I must confess that I am deeply touched by it. I first went through the poetry a couple of times, thinking that there is no way this can be set to music effectively. Well, I was wrong and now after repeated plays I cannot think of a better way for this poetry to be reflected musically—with voice and with an orchestral accompaniment. I find that the most striking thing about the work as a whole is its simplicity, and perhaps that is what makes the more orchestrally fortified moments so effective. In “I am in need of music”, the way you set the last verse is very glittering, and then the final orchestral interlude with the theme in upper string harmonics is a perfect way to seal the movement to a perfect close. “Insomnia” brought back memories of my early teen years:  my parents have a huge LP record collection of the music of your time, which I was only able to listen to when they were not home, for they were very protective of it and thought I would scratch all the records if I used them. So, as a kid, listening to the Beatles (and other bands and singers from that “Era”) was somewhat a banned activity which of course made it a lot of fun...“The Unbeliever” is perhaps my favourite of the four songs. The orchestration is fluid throughout and all special techniques you use are very fitting to the poetry-never sounding out of place. In this song, there is something about the way you use the swirling horn bends, the broken chords on the clarinets, the harp glissandi combined with the flute runs, and the melody outbursts in the high strings that makes this so much fun to listen to. The thundering effect in the lowest register of the harp is also very effective...Finally, “Anaphora” is a perfect way to finish off the cycle. The tranquil moments add to the longing, nostalgic effect offered by both the poetry and the melodic material. “More slowly falling into sight” is a very special, beautiful moment. It is unforgettable. On the more technical side of things, this is a perfect performance, especially for a world premiere. Suzie’s singing is note-perfect...The orchestra does an amazing job, with the strings never going flat, the tempi sound to be right on, and the quality of the recording itself is of a very high quality…Bravo and congratulations on this amazing piece...your music has a life-changing effect on me.—C. C. Toronto, ON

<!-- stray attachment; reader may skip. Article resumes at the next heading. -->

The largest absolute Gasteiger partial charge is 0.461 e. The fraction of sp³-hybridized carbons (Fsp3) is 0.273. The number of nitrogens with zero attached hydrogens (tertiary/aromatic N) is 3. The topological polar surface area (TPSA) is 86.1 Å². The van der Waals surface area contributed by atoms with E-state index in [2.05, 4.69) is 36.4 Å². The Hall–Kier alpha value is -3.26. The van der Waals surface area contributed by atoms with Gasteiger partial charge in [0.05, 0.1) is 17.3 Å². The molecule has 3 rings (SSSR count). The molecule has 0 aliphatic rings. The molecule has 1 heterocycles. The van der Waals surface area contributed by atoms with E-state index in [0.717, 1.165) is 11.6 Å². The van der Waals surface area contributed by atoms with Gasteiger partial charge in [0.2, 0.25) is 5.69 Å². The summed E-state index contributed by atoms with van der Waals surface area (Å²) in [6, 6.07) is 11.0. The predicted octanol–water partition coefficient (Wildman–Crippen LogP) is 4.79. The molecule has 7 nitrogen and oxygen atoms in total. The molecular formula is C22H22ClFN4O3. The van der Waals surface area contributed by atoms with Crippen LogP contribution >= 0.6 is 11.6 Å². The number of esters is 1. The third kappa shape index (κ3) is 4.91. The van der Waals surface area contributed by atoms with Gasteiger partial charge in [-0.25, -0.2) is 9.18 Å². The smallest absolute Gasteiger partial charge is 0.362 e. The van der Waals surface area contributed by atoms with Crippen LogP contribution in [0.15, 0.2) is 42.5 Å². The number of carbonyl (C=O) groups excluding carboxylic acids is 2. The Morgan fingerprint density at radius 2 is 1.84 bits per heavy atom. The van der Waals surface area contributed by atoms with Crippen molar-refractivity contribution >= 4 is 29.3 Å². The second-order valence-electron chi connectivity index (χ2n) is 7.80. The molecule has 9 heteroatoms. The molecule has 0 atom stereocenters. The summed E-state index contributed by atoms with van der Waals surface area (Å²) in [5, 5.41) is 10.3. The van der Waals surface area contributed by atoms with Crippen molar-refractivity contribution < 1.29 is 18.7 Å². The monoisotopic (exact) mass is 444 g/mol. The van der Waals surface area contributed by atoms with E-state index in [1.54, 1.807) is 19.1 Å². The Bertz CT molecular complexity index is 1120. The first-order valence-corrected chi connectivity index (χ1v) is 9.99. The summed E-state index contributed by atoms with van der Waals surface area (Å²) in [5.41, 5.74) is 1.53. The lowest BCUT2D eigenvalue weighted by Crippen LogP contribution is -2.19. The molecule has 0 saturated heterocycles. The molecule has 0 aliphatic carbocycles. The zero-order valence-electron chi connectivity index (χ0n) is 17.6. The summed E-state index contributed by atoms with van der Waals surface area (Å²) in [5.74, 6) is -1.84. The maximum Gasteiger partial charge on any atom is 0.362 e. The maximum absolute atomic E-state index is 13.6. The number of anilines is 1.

A masterpiece! P. T. Halifax, NS

Wow! I loved the piece instantly when I listened to the MIDI, but hearing it come to life (and with Suzie's incredible voice) is magical. I am so glad you decided to write a fourth is absolutely stunning. What a great closing to such a brilliant work. Congratulations!!—L. S. Toronto

. . Like EB [Elizabeth Bishop] herself and her way of living her life, "historical" is not perhaps "H"istorical—but it is "forever flowing, and flown"—by which I mean, the settings you have created will be sung and sung. Bishop lived her life passionately but quietly, and she is enduring all the more for that way of being. She gets under one's skin and settles in one's mind because what she had to say came from deeply lived experience and a true gaze...The whole EB world (not only in NS but "elsewhere" as EB might say) will welcome these beautiful songs and they will be sung—though for me, I will always hear Suzie's voice carrying them into the world.—S. B. Halifax, NS